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'Canonizations give hope to Christians in the Holy Land'
"When we read the life of the new saints, we are encouraged to emulate them. It is indeed a great source of encouragement for our Christians here. It also enhances the image of our people, showing that we can produce saints--not just terrorists."
By Oliver Maksan
JERUSALEM—Pope Francis’ May 17, 2015 canonization of two Palestinians, Blessed Marie Alphonsine Ghattas and Blessed Mariam Baouardi, “gives hope to Christians in the Holy Land,” said the bishop responsible for the Palestinian territories.
In an interview with international Catholic charity Aid to the Church in Need, Auxiliary Bishop William Shomali said that "sanctity is evident in the new Saints from Palestine. Saint Marie Alphonsine was very humble. Saint Mariam led an intense life of prayer and piety.
“When we read the life of the new saints, we are encouraged to emulate them. It is indeed a great source of encouragement for our Christians here. It also enhances the image of our people, showing that we can produce saints—not just terrorists."
The bishop reported that more than 2000 pilgrims from Israel, Palestine and Lebanon took part in the ceremony in Rome, most prominent among them Palestinian President "The canonization is first and foremost a spiritual event,” said the prelated, “but when our president heard of the canonization of two Palestinian women, he expressed the wish to travel to Rome. He is a friend of Pope Francis.
“This also has a political dimension. The name of Palestine will appear in the media. Some people will carry the flag. We have no objection to this. But we cannot reduce the event to its political significance. It is first and foremost a spiritual happening."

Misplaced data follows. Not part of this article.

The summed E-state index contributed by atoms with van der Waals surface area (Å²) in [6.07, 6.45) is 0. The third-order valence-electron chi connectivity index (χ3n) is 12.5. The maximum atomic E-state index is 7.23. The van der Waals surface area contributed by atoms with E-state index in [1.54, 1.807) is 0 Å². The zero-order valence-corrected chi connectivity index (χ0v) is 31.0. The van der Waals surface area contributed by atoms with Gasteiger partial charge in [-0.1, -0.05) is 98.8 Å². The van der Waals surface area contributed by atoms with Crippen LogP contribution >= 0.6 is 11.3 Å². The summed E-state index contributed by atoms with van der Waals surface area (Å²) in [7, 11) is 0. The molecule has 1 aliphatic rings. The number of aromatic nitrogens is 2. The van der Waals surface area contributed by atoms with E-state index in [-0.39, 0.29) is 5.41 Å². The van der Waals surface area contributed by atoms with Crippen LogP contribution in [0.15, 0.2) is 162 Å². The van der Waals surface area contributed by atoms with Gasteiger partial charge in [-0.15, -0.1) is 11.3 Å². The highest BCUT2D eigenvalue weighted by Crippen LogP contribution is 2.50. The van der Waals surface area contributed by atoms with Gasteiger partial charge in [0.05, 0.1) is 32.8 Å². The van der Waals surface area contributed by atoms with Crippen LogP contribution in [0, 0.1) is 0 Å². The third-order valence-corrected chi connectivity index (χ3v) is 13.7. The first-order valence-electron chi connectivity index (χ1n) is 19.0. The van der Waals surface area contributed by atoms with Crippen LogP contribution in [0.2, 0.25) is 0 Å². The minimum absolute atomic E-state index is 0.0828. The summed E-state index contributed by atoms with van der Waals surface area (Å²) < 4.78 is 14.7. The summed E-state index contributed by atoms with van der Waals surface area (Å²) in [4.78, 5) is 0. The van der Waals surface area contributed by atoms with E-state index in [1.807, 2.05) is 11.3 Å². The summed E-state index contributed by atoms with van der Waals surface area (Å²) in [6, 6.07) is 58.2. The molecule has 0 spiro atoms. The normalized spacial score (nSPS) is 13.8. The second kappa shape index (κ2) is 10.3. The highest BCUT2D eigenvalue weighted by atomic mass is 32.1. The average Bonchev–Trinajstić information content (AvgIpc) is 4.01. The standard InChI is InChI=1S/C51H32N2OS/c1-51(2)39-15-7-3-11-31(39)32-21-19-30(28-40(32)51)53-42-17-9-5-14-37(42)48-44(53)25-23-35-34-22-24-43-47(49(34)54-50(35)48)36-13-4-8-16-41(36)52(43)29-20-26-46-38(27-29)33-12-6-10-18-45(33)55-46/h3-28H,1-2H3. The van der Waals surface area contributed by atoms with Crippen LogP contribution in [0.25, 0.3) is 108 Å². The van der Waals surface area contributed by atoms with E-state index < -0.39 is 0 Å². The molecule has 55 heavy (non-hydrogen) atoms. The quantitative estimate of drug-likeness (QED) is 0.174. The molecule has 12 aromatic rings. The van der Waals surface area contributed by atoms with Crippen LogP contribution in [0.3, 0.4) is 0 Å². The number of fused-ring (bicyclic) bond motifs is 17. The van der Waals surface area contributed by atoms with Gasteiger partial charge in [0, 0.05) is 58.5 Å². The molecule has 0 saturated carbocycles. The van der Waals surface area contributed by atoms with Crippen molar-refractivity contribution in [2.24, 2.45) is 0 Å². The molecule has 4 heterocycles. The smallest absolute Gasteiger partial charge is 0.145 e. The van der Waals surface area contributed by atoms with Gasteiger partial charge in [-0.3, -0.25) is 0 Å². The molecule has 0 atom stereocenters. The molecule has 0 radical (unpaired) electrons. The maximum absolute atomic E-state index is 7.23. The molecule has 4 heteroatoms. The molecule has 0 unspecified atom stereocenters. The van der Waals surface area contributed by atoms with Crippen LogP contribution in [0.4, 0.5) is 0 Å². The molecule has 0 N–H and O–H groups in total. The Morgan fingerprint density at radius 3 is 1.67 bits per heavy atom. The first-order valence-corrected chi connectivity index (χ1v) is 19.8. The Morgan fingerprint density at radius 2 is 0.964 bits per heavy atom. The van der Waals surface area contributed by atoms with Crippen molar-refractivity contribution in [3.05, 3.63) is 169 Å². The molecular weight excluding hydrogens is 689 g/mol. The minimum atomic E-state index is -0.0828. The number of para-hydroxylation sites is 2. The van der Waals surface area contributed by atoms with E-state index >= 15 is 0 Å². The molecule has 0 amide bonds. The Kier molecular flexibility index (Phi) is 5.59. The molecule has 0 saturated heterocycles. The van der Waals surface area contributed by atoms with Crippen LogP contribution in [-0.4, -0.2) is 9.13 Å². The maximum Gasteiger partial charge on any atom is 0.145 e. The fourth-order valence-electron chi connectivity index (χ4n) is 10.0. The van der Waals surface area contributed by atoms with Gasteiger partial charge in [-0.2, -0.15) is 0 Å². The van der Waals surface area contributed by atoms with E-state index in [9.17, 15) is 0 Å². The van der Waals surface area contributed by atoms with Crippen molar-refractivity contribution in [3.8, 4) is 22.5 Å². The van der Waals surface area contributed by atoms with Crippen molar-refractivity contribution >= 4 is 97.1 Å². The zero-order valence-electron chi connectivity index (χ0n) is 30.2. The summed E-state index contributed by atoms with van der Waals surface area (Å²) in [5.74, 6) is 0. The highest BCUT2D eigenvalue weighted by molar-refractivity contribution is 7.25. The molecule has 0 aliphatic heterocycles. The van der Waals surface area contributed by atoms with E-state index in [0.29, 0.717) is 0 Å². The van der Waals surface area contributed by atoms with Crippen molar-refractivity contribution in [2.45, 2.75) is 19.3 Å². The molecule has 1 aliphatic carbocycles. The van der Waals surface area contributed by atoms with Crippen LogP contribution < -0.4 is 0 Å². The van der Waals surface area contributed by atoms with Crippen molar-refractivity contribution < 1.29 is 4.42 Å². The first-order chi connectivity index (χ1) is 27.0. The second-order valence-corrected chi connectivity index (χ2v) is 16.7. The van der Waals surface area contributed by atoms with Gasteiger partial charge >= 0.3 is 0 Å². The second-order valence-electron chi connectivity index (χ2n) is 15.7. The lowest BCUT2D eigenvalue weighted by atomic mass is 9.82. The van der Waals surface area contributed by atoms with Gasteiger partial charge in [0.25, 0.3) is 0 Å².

Bishop Shomali stressed the importance of two new saints coming from the Middle East. "Many Saints come from Europe and America. We have not had so many coming from the Middle East in recent times. But these two come from the Holy Land, which is revered by Christians from across the globe. Their graves will now be two more holy sites in the Holy Land."
There are enormous benefits for the Universal Church, the bishop added: "the two Saints from Palestine belong to the whole Church. One of the healing miracles that led to the canonization of the Blessed Mariam took place in Syracuse, in Sicily. After a novena a child was completely delivered from a heart condition in an inexplicable way. The child will take part in the Holy Mass. This shows that the new saints are intercessors not only for the Holy Land, but for the world Church as a whole."
Bishop Shomali expressed hope that the canonizations are a sign pointing to a better year for the Holy Land. "It is my hope that, not least due to the canonizations, 2015 will be a better year than 2014 with the war in Gaza and the unrest in Jerusalem.
“But we shouldn't see everything in black and white. There were also positive events last year. The Holy Father visited the Holy Land. In 2014 Egypt's President el-Sisi won the elections. The Copts were happy about this. The anti-ISIS coalition was also established, even if it has not enjoyed any major victory so far. But perhaps the bad has outweighed the good. We hope that the reverse will be the case this year. We pray for this—in particular for the wellbeing of Christians in Syria and Iraq. The Lord is the master of history. He can change its course."
The tomb of Saint Mariam; ACN photo